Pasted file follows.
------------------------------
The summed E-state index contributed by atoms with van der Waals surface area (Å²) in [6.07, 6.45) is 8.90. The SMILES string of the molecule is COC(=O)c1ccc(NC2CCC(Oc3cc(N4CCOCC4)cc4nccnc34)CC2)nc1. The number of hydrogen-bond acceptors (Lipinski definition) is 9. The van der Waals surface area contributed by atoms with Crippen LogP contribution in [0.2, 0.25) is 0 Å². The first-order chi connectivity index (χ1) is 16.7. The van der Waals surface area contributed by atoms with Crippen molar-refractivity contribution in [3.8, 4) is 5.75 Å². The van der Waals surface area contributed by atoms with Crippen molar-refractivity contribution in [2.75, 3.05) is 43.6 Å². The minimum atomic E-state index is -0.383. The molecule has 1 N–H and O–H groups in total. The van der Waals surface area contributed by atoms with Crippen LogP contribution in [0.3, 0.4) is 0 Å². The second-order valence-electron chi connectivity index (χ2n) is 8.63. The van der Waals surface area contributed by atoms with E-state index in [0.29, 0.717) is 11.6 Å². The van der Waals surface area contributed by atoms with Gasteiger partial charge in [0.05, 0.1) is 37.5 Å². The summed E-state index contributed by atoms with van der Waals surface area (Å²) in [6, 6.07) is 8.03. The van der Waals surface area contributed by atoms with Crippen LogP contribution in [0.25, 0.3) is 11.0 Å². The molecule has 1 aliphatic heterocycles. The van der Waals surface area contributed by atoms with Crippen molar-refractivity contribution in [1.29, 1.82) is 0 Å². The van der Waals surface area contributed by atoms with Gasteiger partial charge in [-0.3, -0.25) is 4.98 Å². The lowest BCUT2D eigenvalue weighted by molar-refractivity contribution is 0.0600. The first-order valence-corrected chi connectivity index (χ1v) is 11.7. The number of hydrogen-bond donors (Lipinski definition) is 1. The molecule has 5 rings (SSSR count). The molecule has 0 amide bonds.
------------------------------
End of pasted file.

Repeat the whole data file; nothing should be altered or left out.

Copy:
The summed E-state index contributed by atoms with van der Waals surface area (Å²) in [6.07, 6.45) is 8.90. The SMILES string of the molecule is COC(=O)c1ccc(NC2CCC(Oc3cc(N4CCOCC4)cc4nccnc34)CC2)nc1. The number of hydrogen-bond acceptors (Lipinski definition) is 9. The van der Waals surface area contributed by atoms with Crippen LogP contribution in [0.2, 0.25) is 0 Å². The first-order chi connectivity index (χ1) is 16.7. The van der Waals surface area contributed by atoms with Crippen molar-refractivity contribution in [3.8, 4) is 5.75 Å². The van der Waals surface area contributed by atoms with Crippen molar-refractivity contribution in [2.75, 3.05) is 43.6 Å². The minimum atomic E-state index is -0.383. The molecule has 1 N–H and O–H groups in total. The van der Waals surface area contributed by atoms with Crippen LogP contribution in [0.3, 0.4) is 0 Å². The second-order valence-electron chi connectivity index (χ2n) is 8.63. The van der Waals surface area contributed by atoms with E-state index in [0.29, 0.717) is 11.6 Å². The van der Waals surface area contributed by atoms with Gasteiger partial charge in [0.05, 0.1) is 37.5 Å². The summed E-state index contributed by atoms with van der Waals surface area (Å²) in [6, 6.07) is 8.03. The van der Waals surface area contributed by atoms with Crippen LogP contribution in [0.25, 0.3) is 11.0 Å². The molecule has 1 aliphatic heterocycles. The van der Waals surface area contributed by atoms with Crippen molar-refractivity contribution in [1.29, 1.82) is 0 Å². The van der Waals surface area contributed by atoms with Gasteiger partial charge in [-0.3, -0.25) is 4.98 Å². The lowest BCUT2D eigenvalue weighted by molar-refractivity contribution is 0.0600. The first-order valence-corrected chi connectivity index (χ1v) is 11.7. The number of hydrogen-bond donors (Lipinski definition) is 1. The molecule has 5 rings (SSSR count). The molecule has 0 amide bonds.